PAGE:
Saudi Arabia not considering non-dollar oil trade: official

A view of Saudi Aramco's Shaybah oilfield at the Empty Quarter in Saudi Arabia. (Reuters)
Updated 08 April 2019

Saudi Arabia not considering non-dollar oil trade: official

DUBAI: The Saudi Arabian Energy Ministry has rejected the suggestion that it is considering selling oil in currencies other than the traditional US dollar.
In its first public reaction since speculation began last week that the Kingdom might consider pricing oil in other currencies if the Americans enacted legislation aimed at OPEC, the ministry said: “Recent reports claiming that Saudi Arabia is threatening to sell its oil in currencies other than the dollar are inaccurate and do not reflect Saudi Arabia’s position on the matter.
“The Kingdom has been trading its oil in dollars for decades and that has served well its financing and monetary needs. Furthermore, the Kingdom remains committed to be a stabilizing force to energy markets and does not want its key priority to be out at risk, including changes to the financial terms of oil trading relationships around the world.”
The reaction from the ministry - headed by energy minister Khalid Al-Falih who is also the chairman of the world’s biggest oil company Saudi Aramco - will put and end to speculation that the Kingdom intends to react radically to the possible passage of what has been called “NOPEC” laws in the US.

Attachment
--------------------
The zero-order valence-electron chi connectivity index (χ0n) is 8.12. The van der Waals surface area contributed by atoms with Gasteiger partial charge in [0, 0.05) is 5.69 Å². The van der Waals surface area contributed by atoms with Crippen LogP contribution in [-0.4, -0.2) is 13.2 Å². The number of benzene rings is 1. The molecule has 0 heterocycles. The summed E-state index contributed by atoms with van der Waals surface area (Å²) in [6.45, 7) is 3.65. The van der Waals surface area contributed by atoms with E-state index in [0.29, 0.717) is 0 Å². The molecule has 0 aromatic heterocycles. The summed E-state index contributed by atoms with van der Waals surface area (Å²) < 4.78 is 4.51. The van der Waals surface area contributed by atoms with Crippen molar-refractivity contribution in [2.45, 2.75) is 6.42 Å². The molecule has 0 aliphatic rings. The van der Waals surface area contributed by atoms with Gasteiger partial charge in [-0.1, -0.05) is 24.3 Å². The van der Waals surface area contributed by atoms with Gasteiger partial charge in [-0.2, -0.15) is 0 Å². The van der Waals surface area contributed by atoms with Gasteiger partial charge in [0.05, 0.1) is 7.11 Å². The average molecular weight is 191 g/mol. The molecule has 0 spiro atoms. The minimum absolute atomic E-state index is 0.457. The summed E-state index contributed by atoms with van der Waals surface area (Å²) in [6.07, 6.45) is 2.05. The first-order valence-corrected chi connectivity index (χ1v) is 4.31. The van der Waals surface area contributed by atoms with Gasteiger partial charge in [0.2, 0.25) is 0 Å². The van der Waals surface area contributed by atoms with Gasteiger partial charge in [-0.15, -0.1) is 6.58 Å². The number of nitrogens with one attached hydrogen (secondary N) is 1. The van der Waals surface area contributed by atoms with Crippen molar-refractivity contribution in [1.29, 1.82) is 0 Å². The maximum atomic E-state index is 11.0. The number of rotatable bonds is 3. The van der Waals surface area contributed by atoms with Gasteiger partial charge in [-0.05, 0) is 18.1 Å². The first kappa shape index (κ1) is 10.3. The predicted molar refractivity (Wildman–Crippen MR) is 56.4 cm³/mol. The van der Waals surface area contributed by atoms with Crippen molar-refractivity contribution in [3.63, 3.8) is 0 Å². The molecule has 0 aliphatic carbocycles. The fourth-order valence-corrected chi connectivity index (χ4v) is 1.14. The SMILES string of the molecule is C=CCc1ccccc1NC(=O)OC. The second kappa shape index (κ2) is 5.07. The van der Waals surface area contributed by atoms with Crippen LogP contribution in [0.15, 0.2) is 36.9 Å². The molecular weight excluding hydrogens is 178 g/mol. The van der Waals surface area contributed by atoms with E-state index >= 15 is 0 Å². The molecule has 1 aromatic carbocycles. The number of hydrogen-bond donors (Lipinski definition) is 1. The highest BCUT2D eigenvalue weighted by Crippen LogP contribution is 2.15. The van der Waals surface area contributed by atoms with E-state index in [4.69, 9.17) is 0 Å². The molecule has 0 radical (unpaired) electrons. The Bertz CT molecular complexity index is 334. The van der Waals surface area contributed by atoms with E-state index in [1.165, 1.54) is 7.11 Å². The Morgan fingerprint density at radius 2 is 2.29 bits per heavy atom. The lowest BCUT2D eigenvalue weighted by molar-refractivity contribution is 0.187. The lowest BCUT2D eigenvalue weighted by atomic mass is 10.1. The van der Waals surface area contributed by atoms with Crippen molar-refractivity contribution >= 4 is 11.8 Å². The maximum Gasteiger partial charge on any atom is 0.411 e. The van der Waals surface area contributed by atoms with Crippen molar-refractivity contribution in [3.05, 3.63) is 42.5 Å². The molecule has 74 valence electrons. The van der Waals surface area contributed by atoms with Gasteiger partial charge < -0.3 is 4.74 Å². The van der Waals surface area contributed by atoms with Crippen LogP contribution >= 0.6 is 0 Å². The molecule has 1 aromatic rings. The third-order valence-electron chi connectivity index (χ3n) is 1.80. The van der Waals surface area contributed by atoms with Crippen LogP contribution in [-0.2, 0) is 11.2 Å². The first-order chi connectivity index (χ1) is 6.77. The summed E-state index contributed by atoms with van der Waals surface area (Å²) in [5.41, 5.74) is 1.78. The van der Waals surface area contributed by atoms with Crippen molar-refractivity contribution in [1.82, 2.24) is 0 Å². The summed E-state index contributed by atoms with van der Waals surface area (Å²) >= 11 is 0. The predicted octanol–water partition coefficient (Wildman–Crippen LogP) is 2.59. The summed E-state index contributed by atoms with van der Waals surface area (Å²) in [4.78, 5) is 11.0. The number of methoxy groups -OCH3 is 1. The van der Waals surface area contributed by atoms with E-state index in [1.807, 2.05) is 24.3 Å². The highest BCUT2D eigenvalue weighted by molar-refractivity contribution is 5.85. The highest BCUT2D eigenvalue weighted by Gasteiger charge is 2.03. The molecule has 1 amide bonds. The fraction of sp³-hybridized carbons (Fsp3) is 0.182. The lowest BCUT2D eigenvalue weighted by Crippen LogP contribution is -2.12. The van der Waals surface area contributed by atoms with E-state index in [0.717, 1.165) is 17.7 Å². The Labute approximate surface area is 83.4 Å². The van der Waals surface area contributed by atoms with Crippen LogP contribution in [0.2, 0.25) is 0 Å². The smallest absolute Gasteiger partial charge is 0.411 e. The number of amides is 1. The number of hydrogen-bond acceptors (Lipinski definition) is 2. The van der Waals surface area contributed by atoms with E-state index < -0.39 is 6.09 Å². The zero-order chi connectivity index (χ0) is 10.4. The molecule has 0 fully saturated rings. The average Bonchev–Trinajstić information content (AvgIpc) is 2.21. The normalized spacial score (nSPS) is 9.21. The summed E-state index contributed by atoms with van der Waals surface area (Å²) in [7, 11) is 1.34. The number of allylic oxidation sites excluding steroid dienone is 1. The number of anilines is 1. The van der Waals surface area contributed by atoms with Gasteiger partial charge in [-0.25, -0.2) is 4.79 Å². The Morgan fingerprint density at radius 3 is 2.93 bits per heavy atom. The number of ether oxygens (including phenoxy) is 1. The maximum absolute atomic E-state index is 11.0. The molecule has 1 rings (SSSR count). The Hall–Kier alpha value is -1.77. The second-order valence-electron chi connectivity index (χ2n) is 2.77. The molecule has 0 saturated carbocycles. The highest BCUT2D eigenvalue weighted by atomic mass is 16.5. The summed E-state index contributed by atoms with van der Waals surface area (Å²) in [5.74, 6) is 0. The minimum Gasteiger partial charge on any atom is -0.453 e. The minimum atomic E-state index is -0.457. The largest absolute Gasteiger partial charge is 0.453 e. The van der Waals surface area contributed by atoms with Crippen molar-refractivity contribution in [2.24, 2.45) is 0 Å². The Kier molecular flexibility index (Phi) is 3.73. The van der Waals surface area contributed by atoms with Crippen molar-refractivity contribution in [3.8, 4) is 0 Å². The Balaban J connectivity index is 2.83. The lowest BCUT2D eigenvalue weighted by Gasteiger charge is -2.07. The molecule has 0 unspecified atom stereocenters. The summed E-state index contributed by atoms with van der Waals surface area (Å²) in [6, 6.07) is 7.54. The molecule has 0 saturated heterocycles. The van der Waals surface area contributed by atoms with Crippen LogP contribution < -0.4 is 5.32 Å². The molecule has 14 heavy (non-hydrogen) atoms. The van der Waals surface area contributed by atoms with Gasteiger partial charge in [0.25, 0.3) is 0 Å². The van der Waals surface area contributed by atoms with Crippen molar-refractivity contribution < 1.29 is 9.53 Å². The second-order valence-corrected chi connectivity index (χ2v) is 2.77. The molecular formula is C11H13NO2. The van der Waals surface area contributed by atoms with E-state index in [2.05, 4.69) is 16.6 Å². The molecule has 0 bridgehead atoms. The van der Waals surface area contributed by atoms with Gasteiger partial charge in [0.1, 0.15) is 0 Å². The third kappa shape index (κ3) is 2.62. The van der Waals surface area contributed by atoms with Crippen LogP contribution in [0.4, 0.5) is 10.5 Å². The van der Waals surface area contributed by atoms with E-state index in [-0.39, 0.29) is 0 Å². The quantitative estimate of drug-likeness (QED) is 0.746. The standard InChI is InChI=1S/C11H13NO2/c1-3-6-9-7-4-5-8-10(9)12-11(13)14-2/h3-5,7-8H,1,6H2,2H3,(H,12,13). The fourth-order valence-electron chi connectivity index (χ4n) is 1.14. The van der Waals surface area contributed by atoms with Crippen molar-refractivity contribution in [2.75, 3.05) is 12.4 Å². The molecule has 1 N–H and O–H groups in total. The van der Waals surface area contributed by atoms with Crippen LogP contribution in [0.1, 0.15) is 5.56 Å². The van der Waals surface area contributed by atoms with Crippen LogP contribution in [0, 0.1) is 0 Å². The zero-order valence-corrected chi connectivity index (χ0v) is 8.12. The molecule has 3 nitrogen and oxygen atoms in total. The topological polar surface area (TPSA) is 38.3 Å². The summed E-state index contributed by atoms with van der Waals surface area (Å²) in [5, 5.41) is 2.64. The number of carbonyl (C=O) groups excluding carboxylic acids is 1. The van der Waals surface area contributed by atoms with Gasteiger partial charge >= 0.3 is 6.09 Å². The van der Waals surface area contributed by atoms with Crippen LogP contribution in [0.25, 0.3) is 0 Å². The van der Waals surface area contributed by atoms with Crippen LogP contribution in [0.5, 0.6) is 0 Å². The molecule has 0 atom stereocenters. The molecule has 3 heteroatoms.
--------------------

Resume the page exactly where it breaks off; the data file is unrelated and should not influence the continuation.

Such a law is opposed by US energy leaders and by the Energy Secretary Rick Perry as potentially destabilizing for world energy markets. A final decision on the law - if it gets passed by the US Congress - would be the responsibility of the administration of Donald Trump, who has not so far indicated his thinking on the matter.


Saudi finance minister reassures public on taxes

Updated 10 December 2019

Saudi finance minister reassures public on taxes

  • Mohammed Al-Jadaan: There will be no more fees and taxes until after the financial, economic and social impacts have been considered carefully
  • The government expects to generate about SR203 billion in taxes this year – more than 20.5 percent higher than the previous year

RIYADH: Saudi finance minister Mohammed Al-Jadaan pledged that there would be no more taxes or fees introduced in the Kingdom until the social and economic impact of such a move had been fully reviewed.

He was speaking at the 2020 Budget Meeting Sessions, organized by the Ministry of Finance and held in Riyadh on Tuesday, where a number of ministers and senior officials gathered following the publication of the budget on Monday evening.

“There will be no more fees and taxes until after the financial, economic and social impacts have been considered carefully, especially in terms of economic competitiveness,” said Al-Jadaan.

The government expects to generate about SR203 billion in taxes this year – more than 20.5 percent higher than the previous year and more than 10 percent higher than the expected budget for this year. 

Most of that increase has come from taxes on goods and services which rose substantially as a result of the improvement in economic activity over the year.

The reassurances from the minister come as the Saudi budget deficit is estimated to widen to about SR187 billion, next year, or about 6.4 percent of GDP.